The announcement signals the first art helmet by a Formula E team, continuing the heritage of art in motorsport and the cybersecurity brand’s commitment to contemporary art, creativity and innovation. D*Face took inspiration from Kaspersky Lab’s tagline, “A Company To Save The World”, and hopes that his colourful work will inspire people to take positive action.
D*Face will announce his first-ever art car design with a custom-made livery for the DS Virgin Racing Team. Its design will be released at the “Art Goes Green” event after Saturday’s race. The helmets and art car are the latest installations in the “Save the World” collection, following a major permanent public mural that was installed in Brooklyn, New York, in May.
D*Face, whose real name is Dean Stockton, said: “It is exciting to work with Kaspersky Lab on this project and create art with a real message of hope for a better future. After all, this is our world and we need to look after it. It will take every one of us to make a real lasting, impactful change. I love the mentality of the DS Virgin Racing Team and that of Formula E by showcasing sport in a way that doesn’t harm the environment, but is still just as exhilarating and fun.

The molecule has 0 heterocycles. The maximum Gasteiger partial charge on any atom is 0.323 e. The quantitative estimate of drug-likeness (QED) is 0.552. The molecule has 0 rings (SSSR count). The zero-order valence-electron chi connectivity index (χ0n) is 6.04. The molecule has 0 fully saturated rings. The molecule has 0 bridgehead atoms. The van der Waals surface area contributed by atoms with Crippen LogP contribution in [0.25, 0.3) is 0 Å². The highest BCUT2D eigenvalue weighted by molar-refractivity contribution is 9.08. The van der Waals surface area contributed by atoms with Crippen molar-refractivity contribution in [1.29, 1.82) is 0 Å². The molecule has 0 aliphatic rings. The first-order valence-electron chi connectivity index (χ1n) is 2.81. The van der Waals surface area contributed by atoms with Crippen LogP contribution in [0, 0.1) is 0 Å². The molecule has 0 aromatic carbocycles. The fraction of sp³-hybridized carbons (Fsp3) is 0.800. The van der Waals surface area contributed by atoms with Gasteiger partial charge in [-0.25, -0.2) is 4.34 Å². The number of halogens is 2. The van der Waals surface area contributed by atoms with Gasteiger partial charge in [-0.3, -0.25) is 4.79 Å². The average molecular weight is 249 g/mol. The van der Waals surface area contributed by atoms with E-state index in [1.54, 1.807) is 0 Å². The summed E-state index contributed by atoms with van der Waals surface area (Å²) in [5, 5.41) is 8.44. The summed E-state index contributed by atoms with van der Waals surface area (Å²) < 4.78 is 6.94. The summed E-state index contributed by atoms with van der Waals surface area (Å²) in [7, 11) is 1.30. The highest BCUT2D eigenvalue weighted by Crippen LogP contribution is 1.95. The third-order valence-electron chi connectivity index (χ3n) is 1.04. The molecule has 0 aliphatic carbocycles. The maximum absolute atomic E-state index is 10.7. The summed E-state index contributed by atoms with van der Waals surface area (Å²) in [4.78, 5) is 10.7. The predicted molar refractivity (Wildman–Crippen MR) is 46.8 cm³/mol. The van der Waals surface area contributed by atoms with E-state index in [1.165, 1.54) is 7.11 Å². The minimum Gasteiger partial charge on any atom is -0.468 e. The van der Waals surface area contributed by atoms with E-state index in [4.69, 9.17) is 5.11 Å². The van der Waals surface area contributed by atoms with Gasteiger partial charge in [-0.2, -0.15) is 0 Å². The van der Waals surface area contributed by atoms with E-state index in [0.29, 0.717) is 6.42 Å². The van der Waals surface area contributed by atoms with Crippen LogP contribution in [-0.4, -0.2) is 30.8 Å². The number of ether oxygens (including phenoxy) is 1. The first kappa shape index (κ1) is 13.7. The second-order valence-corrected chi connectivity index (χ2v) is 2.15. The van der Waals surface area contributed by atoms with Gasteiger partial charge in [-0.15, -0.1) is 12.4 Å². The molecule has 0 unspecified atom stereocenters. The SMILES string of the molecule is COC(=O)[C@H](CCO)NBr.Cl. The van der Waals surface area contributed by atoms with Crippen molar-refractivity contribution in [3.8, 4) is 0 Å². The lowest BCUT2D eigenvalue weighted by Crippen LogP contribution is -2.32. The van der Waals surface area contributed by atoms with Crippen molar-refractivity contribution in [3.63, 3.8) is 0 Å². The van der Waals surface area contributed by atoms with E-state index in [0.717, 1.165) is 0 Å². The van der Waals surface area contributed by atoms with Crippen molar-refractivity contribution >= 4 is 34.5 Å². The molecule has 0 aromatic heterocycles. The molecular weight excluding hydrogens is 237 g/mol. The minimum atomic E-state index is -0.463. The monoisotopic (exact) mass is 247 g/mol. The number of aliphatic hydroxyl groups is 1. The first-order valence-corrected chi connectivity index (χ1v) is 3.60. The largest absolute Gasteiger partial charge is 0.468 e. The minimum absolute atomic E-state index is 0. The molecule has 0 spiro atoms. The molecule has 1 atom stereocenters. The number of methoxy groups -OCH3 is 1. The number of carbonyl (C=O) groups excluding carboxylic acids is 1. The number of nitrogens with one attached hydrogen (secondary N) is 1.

“It is time for us all to stand together and make a change… be that stopping data steals, climate change, plastic waste or using damaging fuels. I want everyone to make a pledge to do one thing that will help make a change.”
As a sponsor of DS Virgin Racing Team, Kaspersky Lab is responsible for protecting the team’s devices against cyber threats. The company sees the technical environment in the global sport of Formula E as the next frontier in furthering its research and development of new technologies to keep vehicles secure in the digital world.
Sylvain Filippi, Managing Director at DS Virgin Racing, said: “The whole team fully supports this great initiative and our thanks got to Kaspersky and D*Face for their collaboration. It’s an honour to have such an innovative artist bring his talents to bear in our team ahead of the season-finale; the car, drivers’ crash helmets and mural all look amazing.”
Aldo Fucelli Pessot del Bo, Head of Global Partnerships and Sponsorships at Kaspersky Lab added: “There is a need for innovation on a global scale, both in contemporary art and in the fast-growing sport of Formula E. Now, for the first time ever, Kaspersky Lab is proudly bringing together the two sectors in an effort to Save the World and unleash creativity, encourage freedom of expression and further innovation.”